After Joseph was thrown into prison on false charges, he languished there for eleven years. Providentially, Pharaoh became enraged with his chief butler and chief baker and cast them into prison as well. Both of these officers had disturbing dreams. Joseph interpreted the chief butler’s dream encouragingly, foreseeing that he would be returned to his position.

After conveying that interpretation, Joseph asked the butler for a kindness: to recall him favorably to Pharaoh. Our Sages teach that Joseph was punished for making this request and his release was delayed for another two years.

Why was Joseph punished? Because in the chief butler, he sought a mediumthrough which G‑d would send him his salvation. That resolution, however, raises a question: We are taught not to rely on miracles. Therefore, Joseph sought a means within the natural order through which G‑d would help him. Was there anything wrong with that?

For most people, the answer would be “no.” But Joseph was on a different spiritual level than most people. Generally, G‑d relates to mankind according to the pattern of nature. When G‑d relates to a person in such a manner, the person should seek an appropriate medium and create a natural vessel or conduit for the fulfillment of his needs.

There are, however, times when G‑d relates to people in a manner that does not accord with the pattern of nature. When G‑d relates to a person in such a way, a higher level of trust is demanded of him. He is expected to do nothing more than trust G‑d, confident that G‑d will certainly help him by arranging his affairs in an appropriate manner. Joseph was on a level on which G‑d continually related to him on a level that transcends nature. Therefore he should have conducted himself at the loftier level of trust.

These concepts are also relevant to people who are not on such an elevated spiritual level. Even when it is necessary for a person to seek a natural medium or conduit for his livelihood, health, and other material needs, the medium or vessel should hold no importance in its own right in his eyes. He should know that it is no more than a medium and that G‑d alone is the source of the blessings he receives.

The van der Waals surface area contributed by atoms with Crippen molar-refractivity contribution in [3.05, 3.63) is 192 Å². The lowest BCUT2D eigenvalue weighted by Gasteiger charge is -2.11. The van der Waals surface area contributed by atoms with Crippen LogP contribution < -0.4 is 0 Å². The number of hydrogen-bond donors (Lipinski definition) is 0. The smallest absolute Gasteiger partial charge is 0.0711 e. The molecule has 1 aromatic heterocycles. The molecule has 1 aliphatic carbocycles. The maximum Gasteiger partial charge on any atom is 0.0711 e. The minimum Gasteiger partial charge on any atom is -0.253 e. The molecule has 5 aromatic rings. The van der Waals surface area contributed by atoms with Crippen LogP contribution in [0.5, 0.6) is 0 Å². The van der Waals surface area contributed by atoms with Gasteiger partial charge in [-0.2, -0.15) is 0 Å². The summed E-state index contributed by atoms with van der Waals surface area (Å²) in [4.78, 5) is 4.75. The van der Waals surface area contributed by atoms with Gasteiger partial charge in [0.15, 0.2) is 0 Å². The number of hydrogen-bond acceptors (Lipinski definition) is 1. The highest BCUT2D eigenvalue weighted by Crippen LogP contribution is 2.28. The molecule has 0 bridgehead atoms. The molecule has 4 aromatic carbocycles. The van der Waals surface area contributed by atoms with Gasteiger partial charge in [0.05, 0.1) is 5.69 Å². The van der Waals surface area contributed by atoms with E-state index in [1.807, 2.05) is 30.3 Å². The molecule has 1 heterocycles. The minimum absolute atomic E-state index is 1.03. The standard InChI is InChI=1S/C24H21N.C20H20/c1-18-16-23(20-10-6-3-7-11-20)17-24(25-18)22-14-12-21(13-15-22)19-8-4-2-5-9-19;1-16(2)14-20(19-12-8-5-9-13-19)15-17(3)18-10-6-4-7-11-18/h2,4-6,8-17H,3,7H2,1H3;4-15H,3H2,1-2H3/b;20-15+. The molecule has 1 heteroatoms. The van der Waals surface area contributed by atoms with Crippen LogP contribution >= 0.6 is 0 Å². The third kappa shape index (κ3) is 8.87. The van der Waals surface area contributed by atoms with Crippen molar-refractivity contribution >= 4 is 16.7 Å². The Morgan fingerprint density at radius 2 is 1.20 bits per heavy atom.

Looking to the Horizon

These concepts apply in the microcosm and the macrocosm. When a person encounters obstacles and encumbrances in his observance of the Torah and its mitzvos, he should realize that the elimination of these obstacles is dependent upon him and his conduct. If he has absolute trust in G‑d, that G‑d will help him so that the situation will be good until he is utterly serene without any worry and all, his trust will bear fruit. Needless to say, he must also do whatever he can in a natural way to remove these obstacles, but it is his trust that will shift the flow of the paradigm. He will see the realization of the promise: “Think positively and the outcome will be good.”

Similarly, on a national scale, with regard to the redemption from Egypt, it is said: “In the merit of [their] trust [in G‑d], the Jews were redeemed from Egypt.” So, too, with regard to the redemption from our present exile, our Sages state: “The Jews are worthy of redemption in reward for their hope [of redemption] alone.” The Jewish people’s trust in the promise that “My deliverance is soon to come,” serves as a catalyst to make that promise a tangible reality.